Our results suggest that the interaction between HGF and c-Met increases OPN expression in human osteoblasts via the PI3K, Akt, c-Src, c-Jun, and AP-1 signaling pathway.
PMCID: PMC3366938  PMID: 22675553
9.  Endoscopic discectomy of L5-S1 disc herniation via an interlaminar approach: Prospective controlled study under local and general anesthesia 
Open discectomy remains the standard method for treatment of lumbar disc herniation, but can traumatize spinal structure and leaves symptomatic epidural scarring in more than 10% of cases. The usual transforaminal approach may be associated with difficulty reaching the epidural space due to anatomical peculiarities at the L5–S1 level. The endoscopic interlaminar approach can provide a direct pathway for decompression of disc herniation at the L5–S1 level. This study aimed to evaluate the clinical results of endoscopic interlaminar lumbar discectomy at the L5–S1 level and compare the technique feasibility, safety, and efficacy under local and general anesthesia (LA and GA, respectively).
One hundred twenty-three patients with L5–S1 disc herniation underwent endoscopic interlaminar lumbar discectomy from October 2006 to June 2009 by two spine surgeons using different anesthesia preferences in two medical centers. Visual analog scale (VAS) scores for back pain and leg pain and Oswestry Disability Index (ODI) sores were recorded preoperatively, and at 3, 6, and 12 months postoperatively. Results were compared to evaluate the technique feasibility, safety, and efficacy under LA and GA.
VAS scores for back pain and leg pain and ODI revealed statistically significant improvement when they were compared with preoperative values. Mean hospital stay was statistically shorter in the LA group. Complications included one case of dural tear with rootlet injury and three cases of recurrence within 1 month who subsequently required open surgery or endoscopic interlaminar lumbar discectomy. There were no medical or infectious complications in either group.
Disc herniation at the L5–S1 level can be adequately treated endoscopically with an interlaminar approach. GA and LA are both effective for this procedure. However, LA is better than GA in our opinion.
PMCID: PMC3130490  PMID: 21748045
General anesthesia; interlaminar approach; local anesthesia; lumbar disc herniation; percutaneous endoscopic discectomy
10.  Intradiscal electrothermal therapy in the treatment of chronic low back pain: Experience with 93 patients 
Low back pain (LBP) has become a main cause of absenteeism and disability in industrialized societies. Chronic LBP is an important health issue in modern countries. Discogenic LBP is one of the causes of chronic low back pain. The management of chronic discogenic LBP has been limited to either conservative treatment or operative treatment. Intradiscal electrothermal therapy (IDET) is now being performed as an alternative treatment.
Ninety-three consecutive patients undergoing IDET at 134 disc levels from October 2004 to January 2007 were prospectively evaluated. All patients had discogenic disease with chronic LBP, as determined by clinical features, physical examination and image studies, and had failed to improve with conservative treatment for at least 6 months. Follow-up period was from 1 week to 3 or more years postoperatively.
There were 50 male and 43 female patients, with a mean age of 46.07 years (range, 21-65 years). The results were classified as symptom free (100% improvement), better (≥50% improvement), slightly better (<50% improvement), unchanged and aggravated. Eighty-nine patients were followed up in the first week; of them, 77 (86.52%) patients had improvement (4, symptom free; 45, better; and 28, slightly better). The improvement rate gradually decreased to 80.90% in 1 year; and 73.91%, in 3 years.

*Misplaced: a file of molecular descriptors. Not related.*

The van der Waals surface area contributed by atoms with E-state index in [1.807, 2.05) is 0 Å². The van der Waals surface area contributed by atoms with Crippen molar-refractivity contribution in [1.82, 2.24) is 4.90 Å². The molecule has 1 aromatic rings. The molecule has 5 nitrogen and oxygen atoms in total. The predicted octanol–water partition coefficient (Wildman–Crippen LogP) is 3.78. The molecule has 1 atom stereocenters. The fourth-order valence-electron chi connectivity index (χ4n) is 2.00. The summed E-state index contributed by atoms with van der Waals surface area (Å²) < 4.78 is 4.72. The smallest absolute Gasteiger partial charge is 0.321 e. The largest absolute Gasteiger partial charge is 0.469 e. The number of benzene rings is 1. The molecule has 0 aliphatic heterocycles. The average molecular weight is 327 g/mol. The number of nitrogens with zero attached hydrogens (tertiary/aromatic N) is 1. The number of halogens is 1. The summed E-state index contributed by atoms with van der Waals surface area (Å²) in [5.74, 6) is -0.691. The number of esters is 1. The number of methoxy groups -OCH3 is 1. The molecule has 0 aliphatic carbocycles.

In conclusion, IDET offers a safe, minimally invasive therapy option for carefully selected patients with chronic discogenic LBP who have not responded to conservative treatment. Although IDET appears to provide intermediate-term relief of pain, further studies with long-term follow-up are necessary.
PMCID: PMC2940097  PMID: 20847918
Chronic low back pain; intradiscal electrothermal therapy; discogenic pain
11.  Cyclooxygenase-2 enhances α2β1 integrin expression and cell migration via EP1 dependent signaling pathway in human chondrosarcoma cells 
Molecular Cancer  2010;9:43.
Cyclooxygenase (COX)-2, the inducible isoform of prostaglandin (PG) synthase, has been implicated in tumor metastasis. Interaction of COX-2 with its specific EP receptors on the surface of cancer cells has been reported to induce cancer invasion. However, the effects of COX-2 on migration activity in human chondrosarcoma cells are mostly unknown. In this study, we examined whether COX-2 and EP interaction are involved in metastasis of human chondrosarcoma.
We found that over-expression of COX-2 or exogenous PGE2 increased the migration of human chondrosarcoma cells. We also found that human chondrosarcoma tissues and chondrosarcoma cell lines had significant expression of the COX-2 which was higher than that in normal cartilage. By using pharmacological inhibitors or activators or genetic inhibition by the EP receptors, we discovered that the EP1 receptor but not other PGE receptors is involved in PGE2-mediated cell migration and α2β1 integrin expression. Furthermore, we found that human chondrosarcoma tissues expressed a higher level of EP1 receptor than normal cartilage. PGE2-mediated migration and integrin up-regulation were attenuated by phospholipase C (PLC), protein kinase C (PKC) and c-Src inhibitor. Activation of the PLCβ, PKCα, c-Src and NF-κB signaling pathway after PGE2 treatment was demonstrated, and PGE2-induced expression of integrin and migration activity were inhibited by the specific inhibitor, siRNA and mutants of PLC, PKC, c-Src and NF-κB cascades.
Our results indicated that PGE2 enhances the migration of chondrosarcoma cells by increasing α2β1 integrin expression through the EP1/PLC/PKCα/c-Src/NF-κB signal transduction pathway.
PMCID: PMC2837621  PMID: 20178602

Results 1-11 (11)